The SINGLECARE TEAM shared with Healthy Lombard that
PTSD stands for post-traumatic stress disorder and can cause upsetting and unwanted physical and emotional reactions in people who have experienced a frightening or unexpected event. Combat veterans and first responders are at high risk for developing PTSD; although, people from all walks of life could develop a post-traumatic response which could interfere with daily functioning
Humans generally experience events in three stages.
- The event occurs
- You process the event, consciously or unconsciously
- You come to terms/acceptance with the event
Sometimes we experience something so horrific or stressful that our brains can’t make sense of what has happened to us. Because we are unable to move through the second stage of processing, our brain can return us to the exact same emotional and physical state as when the traumatic event occurred, especially when triggered. Factors that make developing PTSD more likely inherited mental health risks, personality factors, and biological factors.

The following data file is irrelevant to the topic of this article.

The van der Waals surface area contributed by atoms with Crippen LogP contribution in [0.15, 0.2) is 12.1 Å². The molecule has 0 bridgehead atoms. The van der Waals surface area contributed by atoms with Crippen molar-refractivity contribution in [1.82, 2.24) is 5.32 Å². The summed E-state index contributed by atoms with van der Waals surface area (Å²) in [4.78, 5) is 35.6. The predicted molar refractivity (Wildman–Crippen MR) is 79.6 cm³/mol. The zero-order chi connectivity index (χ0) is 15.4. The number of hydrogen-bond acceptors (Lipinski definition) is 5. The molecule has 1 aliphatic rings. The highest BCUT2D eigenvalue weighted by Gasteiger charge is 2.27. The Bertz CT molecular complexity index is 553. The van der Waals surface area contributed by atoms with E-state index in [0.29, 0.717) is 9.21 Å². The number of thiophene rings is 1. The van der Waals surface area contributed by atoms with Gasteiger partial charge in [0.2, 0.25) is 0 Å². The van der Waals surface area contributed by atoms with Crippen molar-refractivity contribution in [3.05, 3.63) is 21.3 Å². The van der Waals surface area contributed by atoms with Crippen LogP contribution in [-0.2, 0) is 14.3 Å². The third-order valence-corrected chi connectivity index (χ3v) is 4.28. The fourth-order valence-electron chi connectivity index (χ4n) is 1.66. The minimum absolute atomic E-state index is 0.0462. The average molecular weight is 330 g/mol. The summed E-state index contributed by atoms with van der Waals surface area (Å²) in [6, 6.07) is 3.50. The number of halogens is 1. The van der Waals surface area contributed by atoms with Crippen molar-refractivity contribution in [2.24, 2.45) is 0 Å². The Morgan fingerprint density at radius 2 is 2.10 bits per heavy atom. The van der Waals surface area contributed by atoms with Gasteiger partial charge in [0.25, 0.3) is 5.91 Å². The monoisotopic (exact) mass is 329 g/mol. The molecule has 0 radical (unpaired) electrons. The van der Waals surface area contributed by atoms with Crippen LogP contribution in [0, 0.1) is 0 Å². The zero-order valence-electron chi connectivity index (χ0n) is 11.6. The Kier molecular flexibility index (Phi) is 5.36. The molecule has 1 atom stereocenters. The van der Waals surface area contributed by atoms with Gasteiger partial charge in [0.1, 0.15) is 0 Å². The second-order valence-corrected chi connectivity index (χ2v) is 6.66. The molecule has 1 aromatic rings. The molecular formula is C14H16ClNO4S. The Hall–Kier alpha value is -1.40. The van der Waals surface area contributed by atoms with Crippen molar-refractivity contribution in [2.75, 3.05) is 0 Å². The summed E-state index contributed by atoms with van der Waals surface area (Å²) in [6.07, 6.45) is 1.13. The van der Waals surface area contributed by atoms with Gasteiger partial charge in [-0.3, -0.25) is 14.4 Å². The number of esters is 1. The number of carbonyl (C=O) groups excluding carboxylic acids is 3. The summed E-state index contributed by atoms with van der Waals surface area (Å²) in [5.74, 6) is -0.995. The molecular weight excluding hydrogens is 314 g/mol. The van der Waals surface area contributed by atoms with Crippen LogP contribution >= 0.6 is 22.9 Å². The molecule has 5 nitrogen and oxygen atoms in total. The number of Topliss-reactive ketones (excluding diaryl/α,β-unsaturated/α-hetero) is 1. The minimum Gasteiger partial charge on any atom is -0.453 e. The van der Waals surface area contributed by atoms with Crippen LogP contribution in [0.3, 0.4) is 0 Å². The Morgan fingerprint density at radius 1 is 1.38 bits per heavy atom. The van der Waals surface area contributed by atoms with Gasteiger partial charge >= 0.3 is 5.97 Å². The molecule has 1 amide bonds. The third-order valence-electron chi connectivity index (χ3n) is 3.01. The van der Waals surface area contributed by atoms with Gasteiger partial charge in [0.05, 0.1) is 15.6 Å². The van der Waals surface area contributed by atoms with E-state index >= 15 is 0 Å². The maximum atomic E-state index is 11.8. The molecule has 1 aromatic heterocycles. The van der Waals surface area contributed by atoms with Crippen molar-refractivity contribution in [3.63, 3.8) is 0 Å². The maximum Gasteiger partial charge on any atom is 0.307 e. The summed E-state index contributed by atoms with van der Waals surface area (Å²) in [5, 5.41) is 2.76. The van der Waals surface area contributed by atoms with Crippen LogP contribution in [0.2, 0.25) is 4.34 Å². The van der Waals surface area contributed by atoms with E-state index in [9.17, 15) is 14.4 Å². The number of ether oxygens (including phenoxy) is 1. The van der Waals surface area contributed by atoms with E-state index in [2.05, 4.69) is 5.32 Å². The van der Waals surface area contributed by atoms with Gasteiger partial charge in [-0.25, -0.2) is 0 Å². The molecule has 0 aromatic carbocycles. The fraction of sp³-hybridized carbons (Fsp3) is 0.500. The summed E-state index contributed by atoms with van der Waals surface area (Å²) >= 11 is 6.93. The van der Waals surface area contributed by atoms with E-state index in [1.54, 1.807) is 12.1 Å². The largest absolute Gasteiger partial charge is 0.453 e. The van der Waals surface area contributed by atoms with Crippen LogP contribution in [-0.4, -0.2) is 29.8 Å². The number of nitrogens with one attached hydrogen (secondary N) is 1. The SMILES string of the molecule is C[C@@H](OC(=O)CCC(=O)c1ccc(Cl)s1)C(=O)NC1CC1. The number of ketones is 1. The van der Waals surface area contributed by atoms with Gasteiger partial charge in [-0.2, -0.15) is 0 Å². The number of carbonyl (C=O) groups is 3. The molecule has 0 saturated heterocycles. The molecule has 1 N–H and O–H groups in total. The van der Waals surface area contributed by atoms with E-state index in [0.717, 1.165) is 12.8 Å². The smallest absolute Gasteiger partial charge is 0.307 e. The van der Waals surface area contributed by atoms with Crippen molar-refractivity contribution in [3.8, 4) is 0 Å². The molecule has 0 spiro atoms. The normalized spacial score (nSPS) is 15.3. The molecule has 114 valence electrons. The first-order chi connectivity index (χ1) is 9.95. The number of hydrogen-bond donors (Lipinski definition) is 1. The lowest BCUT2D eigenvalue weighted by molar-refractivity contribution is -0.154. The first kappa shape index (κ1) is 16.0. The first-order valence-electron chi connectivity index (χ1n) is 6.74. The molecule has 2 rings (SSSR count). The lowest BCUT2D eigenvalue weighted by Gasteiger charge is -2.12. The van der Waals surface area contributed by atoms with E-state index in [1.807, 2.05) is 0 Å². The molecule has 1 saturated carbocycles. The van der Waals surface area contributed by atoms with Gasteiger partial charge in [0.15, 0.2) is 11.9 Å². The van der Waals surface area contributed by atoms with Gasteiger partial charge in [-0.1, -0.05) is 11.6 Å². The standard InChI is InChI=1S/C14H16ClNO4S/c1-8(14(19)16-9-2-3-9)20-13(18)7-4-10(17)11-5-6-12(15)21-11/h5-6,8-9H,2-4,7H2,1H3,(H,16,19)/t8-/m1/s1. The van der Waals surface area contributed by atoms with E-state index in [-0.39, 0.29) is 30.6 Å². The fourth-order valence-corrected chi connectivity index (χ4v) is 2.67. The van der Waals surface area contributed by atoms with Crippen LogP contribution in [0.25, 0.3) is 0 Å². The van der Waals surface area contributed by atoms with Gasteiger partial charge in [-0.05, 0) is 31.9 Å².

The symptoms of PTSD vary drastically from person to person. They can emerge soon after the traumatic event or years later. PTSD sufferers may try to hide their symptoms from close friends and family. They may not even share that they’ve suffered a traumatic event.
This guide will help PTSD patients and their families understand the disorder and what can be done to manage it.
What causes PTSD?
PTSD is a mental health condition or diagnosis resulting from a physically or emotionally damaging event or life situation. The triggering life situation need not be a specific event or something that happens to the patient. The sudden death of a loved one could be a triggering event. So could a long period of emotional abuse.
The event or situation does not “cause” PTSD. Two people who experience the same traumatic event both will not necessarily both develop PTSD.